Just Mayo with no eggs is illegal, says Unilever lawsuit
You can’t call something “Just Mayo” if it is egg-free because mayonnaise must contain eggs, Anglo-Dutch food giant Unilever is arguing in a lawsuit against California startup Hampton Creek.
Unilever owns the Hellmann’s brand, which it says makes proper mayonnaise … with eggs. Hampton Creek uses the word “Mayo” in its sandwich spread brand. Hellmann’s lawyers say that dictionaries and federal regulators define mayonnaise as an egg-containing spread.
According to the US Food and Drug Administration, “Mayonnaise is the emulsified semisolid food prepared from vegetable oil(s), one or both of the acidifying ingredients … and one or more of the egg yolk-containing ingredients.”
Hampton Creek says it does not call its product “Mayonnaise”, it is called “Mayo”.
In a complaint filed in U.S. District Court in New Jersey, Hellmann’s accuses Hampton Creek of false advertising, because it advertises its egg-free spread as “Just Mayo” and is unjustly stealing mayonnaise market share.
Unilever is also seeking unspecified damages.
This quote is posted on the Hampton Creek website.
According to the complaint:
“Consumers and cooks have an expectation that mayonnaise should both taste and perform like mayonnaise. ‘Just Mayo’ does neither.”
At $2 billion annually, the US mayonnaise market is twice the size of ketchup’s, and Hellmann’s has the biggest share.
Hampton Creek tells consumers it is egg free
Hampton Creek told The Wall Street Journal that it is not misleading shoppers because it clearly tells them one of the product’s benefits is that it is egg free.
Hampton Creek is a San Francisco-based startup that was founded with $30 million in funding from the world’s richest individual Bill Gates, and Li Ka-Shing, the wealthiest person in Asia. Just Mayo can be bought at Kroger, Whole Foods, and Dollar Tree stores.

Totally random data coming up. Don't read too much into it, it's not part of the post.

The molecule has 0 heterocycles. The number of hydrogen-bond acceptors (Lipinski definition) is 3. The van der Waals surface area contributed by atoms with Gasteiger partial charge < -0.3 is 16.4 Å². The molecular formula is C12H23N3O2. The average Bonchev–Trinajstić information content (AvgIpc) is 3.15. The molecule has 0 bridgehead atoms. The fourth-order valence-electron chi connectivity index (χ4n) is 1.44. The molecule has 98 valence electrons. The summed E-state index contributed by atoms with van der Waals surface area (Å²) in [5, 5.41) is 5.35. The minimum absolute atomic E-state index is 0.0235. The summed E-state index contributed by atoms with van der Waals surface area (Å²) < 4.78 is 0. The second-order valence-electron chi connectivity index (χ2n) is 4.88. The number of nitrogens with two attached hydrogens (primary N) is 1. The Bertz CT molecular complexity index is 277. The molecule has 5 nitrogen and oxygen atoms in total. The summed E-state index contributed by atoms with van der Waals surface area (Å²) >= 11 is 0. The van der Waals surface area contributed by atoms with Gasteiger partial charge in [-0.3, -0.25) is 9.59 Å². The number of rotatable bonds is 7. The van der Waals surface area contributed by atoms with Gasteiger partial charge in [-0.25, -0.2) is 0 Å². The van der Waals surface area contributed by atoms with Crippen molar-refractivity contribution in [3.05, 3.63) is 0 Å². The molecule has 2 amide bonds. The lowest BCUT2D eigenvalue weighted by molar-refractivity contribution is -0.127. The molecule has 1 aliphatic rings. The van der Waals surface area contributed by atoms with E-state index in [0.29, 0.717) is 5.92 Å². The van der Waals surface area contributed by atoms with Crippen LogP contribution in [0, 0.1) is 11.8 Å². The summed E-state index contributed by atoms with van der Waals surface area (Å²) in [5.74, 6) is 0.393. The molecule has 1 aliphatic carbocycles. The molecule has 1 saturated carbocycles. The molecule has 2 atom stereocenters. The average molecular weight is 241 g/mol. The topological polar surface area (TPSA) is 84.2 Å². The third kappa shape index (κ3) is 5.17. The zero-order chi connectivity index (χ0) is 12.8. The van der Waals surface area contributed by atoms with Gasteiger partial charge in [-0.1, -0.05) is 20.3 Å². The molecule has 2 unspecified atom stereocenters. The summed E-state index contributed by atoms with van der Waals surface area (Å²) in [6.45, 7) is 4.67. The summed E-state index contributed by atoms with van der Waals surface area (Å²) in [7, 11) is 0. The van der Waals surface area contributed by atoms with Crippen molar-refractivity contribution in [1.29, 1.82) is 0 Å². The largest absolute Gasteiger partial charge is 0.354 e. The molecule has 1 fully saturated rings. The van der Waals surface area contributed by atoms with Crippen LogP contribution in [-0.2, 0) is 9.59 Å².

Hampton Creek’s vision is to offer plant-based products to replace egg-based ones, which it claims are healthier and better for the environment. The company also sells a range of egg free “Just Cookies”.
Hampton Creek says ‘Just Mayo’ is better for your health because it is egg free.
Food multinationals losing market share
Giant food companies are losing market share to literally thousands of emerging natural and/or organic food producers as consumer preferences change.
The Wall Street Journal quotes Josh Tetrick, CEO of Hampton Creek, who said “This is big business. We’re competing directly with a company that hasn’t had real competition in decades. These things happen.”
According to Unilever:
“The ‘Just Mayo’ false name is part of a larger campaign and pattern of unfair competition by Hampton Creek to falsely promote ‘Just Mayo’ spread as tasting better than, and being superior to, Best Foods and Hellmann’s mayonnaise.”
Since the complaint was filed (Oct 31), a petition on Change.org urging Unilever to stop bullying sustainable food companies has attracted 17,600 supporters.